by Will Tucker
The Federal Election Commission is raising questions about reports filed by the biggest super PAC associated with Scott B. Mackenzie, who's listed as the treasurer of more than two dozen PACs. As OpenSecrets Blog has reported previously, much of the money raised by Mackenzie's PACs goes to vendors with ties to him.
Mailers from Freedom's Defense Fund implore recipients to respond quickly and stand up to "school yard bullies." (Jennifer Bell)
The FEC's letters, two dated May 18 and one dated May 10, focus on apparent independent expenditures made by the group, Freedom's Defense Fund, and debts owed by the PAC to a company with ties to Mackenzie called Forth Right Strategies.
The FEC noted that Freedom's Defense Fund failed to properly disclose nearly $300,000 in independent expenditures against Hillary Clinton in the first quarter of 2016.
As for the debts to Mackenzie's company, they amounted to about $164,000 at the end of 2015. Meanwhile, the group paid Mackenzie's company $10,000 for "consulting-compliance" in the second half of last year.
While the group does spend some money promoting or attacking candidates, as is the norm for super PACs, most of its money goes toward raising still more money and, ultimately, winds up padding the revenues of Mackenzie's companies. And the fundraising mailers sent by Freedom's Defense Fund convey a breathless sense of urgency. One sent last year, for instance, gave recipients a "48 hour deadline" to respond and implored them to stand up to "dangerous school yard bullies" like Barack Obama.
An analysis of campaign finance records and business paperwork last year showed that 65 percent of all of Freedom Defense Fund's income went to firms tied to Mackenzie. Three firms, all based at the same address, received $613,405 between March and June 2015.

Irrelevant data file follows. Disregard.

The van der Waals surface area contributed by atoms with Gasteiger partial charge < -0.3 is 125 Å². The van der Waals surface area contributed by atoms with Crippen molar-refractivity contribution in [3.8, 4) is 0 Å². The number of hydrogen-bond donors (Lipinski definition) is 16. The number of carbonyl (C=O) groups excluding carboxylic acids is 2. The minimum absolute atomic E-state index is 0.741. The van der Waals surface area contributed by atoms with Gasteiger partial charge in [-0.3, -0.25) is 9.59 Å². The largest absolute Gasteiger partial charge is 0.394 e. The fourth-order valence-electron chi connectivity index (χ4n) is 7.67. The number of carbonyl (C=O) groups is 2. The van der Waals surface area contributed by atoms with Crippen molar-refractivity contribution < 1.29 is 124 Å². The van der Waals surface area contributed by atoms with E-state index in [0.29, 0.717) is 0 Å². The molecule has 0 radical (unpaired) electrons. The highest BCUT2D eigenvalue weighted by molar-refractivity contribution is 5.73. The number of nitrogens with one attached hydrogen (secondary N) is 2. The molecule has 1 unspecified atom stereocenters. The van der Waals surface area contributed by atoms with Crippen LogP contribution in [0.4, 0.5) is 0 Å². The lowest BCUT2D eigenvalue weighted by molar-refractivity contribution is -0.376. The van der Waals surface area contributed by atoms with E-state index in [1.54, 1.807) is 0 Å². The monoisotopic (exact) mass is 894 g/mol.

Now, Freedom's Defense Fund has raised nearly $1.9 million so far this cycle and spent $1.8 million of it. The lion's share -- $965,000 -- is categorized as fundraising expenses. Forth Right Strategies, one of the companies at the address linked to Mackenzie and the one that has caught the FEC's attention, received $41,253, and Mackenzie's main company received $34,000.
What's more, most of the fundraising expenses -- $694,610 -- have gone to DSSI, a company that also serves VIGOP, another Mackenzie PAC with similar spending patterns and notoriety. In all, there were about 30 PACs under Mackenzie's guidance as treasurer at last count.
With letters also sent to Conservative Strikeforce, perhaps the most notorious Mackenzie PAC, last month, the FEC appears to be questioning whether something's amiss with his groups. It's unlikely the FEC's inquiries will make much of a difference, however. The inquiries aren't audits. And as a whole, the commission lacks not only the will to act on "scam PACs," but also the authority: Last year, FEC Commissioner Ann Ravel put it on the Department of Justice to take on "fraud in the electoral arena." Ravel and the other Democratic commissioners wanted to ask Congress to enable them to do more, but good luck with that.
Rather, scam PAC activity is likely to continue apace. The cottage industry has already begun to take advantage of the rise of Donald Trump, creating confusion about which outside spending groups will actually, and effectively, promote his candidacy.